The average American has an average of 250 milliliters of blood pressure each hour, which is considered “normal” for most people, according to a study released Wednesday.
But if that number is not adjusted for age, gender, smoking, obesity, and diabetes, you might be surprised at how much blood pressure you have.
“Normal” is a word that comes up often when discussing blood pressure with people who don’t have any history of heart disease, diabetes, or other chronic conditions, said Dr. Stephen P. Dickson, MD, director of the division of cardiology at the University of Minnesota, Minneapolis.
“We want to give them the opportunity to look at their blood pressure and how they are managing their blood pressures.”
In the study, researchers at Mayo Clinic in Rochester, Minnesota, tracked patients’ blood pressure from baseline through six weeks after they had surgery for a heart condition or an accident.
While some had been underweight or obese, many had normal blood pressure.
At the end of the six-week study, patients were asked how well they were doing and whether they were seeing a doctor every six weeks.
In the long term, that number jumps to 150 millilitres a minute, which “is pretty good,” Dickson said.
What about people who get blood pressure tests at work?
While the Mayo Clinic study didn’t specifically track how much of a rise in blood pressure people experienced on their jobs, Dickson noted that people who work more than eight hours a day or less than five days a week have higher blood pressure readings than people who spend more than six hours a week at work.
“So if you are a 40-year-old who has an 80-millilitre rise in your blood pressure every six hours, you would probably be doing a lot more than a 40 year-old with an 80 millilitre increase every six-hour period,” he said.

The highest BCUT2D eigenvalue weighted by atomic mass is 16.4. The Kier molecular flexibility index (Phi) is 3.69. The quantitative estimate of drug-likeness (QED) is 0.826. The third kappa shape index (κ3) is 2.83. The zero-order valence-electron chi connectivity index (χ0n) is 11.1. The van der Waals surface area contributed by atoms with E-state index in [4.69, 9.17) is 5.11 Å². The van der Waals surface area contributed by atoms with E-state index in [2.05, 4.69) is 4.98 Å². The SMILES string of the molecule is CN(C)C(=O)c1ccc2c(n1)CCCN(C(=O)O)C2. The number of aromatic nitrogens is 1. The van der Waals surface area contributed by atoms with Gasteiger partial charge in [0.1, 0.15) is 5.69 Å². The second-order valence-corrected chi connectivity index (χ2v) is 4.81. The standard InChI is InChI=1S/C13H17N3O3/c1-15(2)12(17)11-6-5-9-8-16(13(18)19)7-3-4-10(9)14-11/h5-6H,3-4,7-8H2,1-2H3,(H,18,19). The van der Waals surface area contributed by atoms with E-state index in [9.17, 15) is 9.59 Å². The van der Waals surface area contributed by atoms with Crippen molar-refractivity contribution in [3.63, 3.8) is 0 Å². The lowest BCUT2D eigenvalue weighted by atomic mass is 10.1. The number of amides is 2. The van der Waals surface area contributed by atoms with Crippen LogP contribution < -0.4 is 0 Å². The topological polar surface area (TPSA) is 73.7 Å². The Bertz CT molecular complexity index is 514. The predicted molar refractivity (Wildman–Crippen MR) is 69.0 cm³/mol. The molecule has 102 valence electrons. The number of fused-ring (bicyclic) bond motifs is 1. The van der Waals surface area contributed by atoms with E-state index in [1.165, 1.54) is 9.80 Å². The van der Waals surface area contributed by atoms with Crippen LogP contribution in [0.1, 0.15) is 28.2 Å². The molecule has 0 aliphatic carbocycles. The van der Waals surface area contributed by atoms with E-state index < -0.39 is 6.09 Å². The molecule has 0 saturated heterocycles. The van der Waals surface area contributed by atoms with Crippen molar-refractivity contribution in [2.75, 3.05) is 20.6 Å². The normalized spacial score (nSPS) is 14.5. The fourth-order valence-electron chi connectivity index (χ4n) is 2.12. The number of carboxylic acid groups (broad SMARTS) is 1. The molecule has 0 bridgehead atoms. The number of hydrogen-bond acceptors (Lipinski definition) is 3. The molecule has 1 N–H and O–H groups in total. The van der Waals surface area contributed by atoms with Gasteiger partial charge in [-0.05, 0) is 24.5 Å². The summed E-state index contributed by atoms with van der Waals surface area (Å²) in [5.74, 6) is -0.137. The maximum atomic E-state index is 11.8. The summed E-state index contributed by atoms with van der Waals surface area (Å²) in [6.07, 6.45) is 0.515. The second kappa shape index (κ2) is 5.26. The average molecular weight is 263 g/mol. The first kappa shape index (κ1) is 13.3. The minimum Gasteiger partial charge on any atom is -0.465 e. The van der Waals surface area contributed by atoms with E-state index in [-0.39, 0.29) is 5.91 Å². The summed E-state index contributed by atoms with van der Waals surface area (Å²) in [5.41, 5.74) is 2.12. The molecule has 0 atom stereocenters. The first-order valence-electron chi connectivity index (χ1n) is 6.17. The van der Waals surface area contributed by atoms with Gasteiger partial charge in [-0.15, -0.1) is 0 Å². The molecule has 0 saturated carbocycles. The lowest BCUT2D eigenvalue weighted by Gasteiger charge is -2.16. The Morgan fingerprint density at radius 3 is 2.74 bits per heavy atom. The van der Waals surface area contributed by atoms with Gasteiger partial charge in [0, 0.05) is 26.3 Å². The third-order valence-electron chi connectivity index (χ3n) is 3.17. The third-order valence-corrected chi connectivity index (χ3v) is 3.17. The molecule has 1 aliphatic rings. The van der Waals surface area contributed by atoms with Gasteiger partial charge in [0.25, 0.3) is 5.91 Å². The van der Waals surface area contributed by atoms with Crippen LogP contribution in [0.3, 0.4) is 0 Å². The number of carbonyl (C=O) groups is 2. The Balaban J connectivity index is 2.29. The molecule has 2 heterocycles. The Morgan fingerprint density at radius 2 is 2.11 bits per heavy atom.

“And that’s because we know that our heart rate and blood pressure are linked.”
So if you work at a high risk for cardiovascular disease or a stroke, Dickey said it’s important to monitor your blood pressures every six to 12 hours.
“You need to be aware of what you’re doing,” he added.
“The best thing you can do is make sure you’re being consistent.”
But don’t get too comfortable.
For some, the extra pressure is just a reminder that they have a problem.
“They think that they’re fine,” said Dickson.
“It’s a reminder to get your blood out of your system and do your thing.”
“There is no such thing as a normal blood rate,” he warned.
“When you go to the doctor, you’re going to have your blood drawn.”
If you’re not sure whether your blood rate is normal, check the lab results.
A doctor will also examine your heart.
A good blood test can give you a good idea of how your heart is working and how much pressure your heart has.
But a good test is not the only way to look for signs of heart problems.
“If you have any of these symptoms or problems, there’s a chance that you’re at an increased risk of heart attack or stroke,” Diaz said.
In addition, the Mayo study found that blood pressure levels were also associated with more frequent blood clotting, heart attacks, and stroke.
What if you have blood clots?
In general, people with blood clumps tend to be older, have a family history of coronary heart disease or heart attacks that require surgery, and are obese.
But not all blood clamps are created equal.
For example, someone with high cholesterol levels is at a greater risk of developing a blood clot than someone with low cholesterol levels.
“There are a lot of variables that come into play when we look at blood clumping,” Dixson said.
For instance, people who have high cholesterol may be more likely to have an enlarged heart muscle, which may cause them to overwork their heart muscle.
“Those are all things that could be contributing to your increased risk,” he continued.
“Even if you don’t develop a blood clump, you should be aware that you have high blood pressure.”
How much of the blood is in your system is related to blood pressure?
According to the Mayo Institute, people can get their blood level checked by their doctor.
The test looks for the ratio of red blood cells to white blood cells in the blood.
When that ratio is too high, a blood vessel can block the flow of blood to your heart, and that can cause your blood to rise.
If your blood level is too low, blood can flow through your body without blocking it, and the blood can be stored in your muscles.
If you have low blood pressure or high cholesterol, your body has to work harder to keep your blood levels from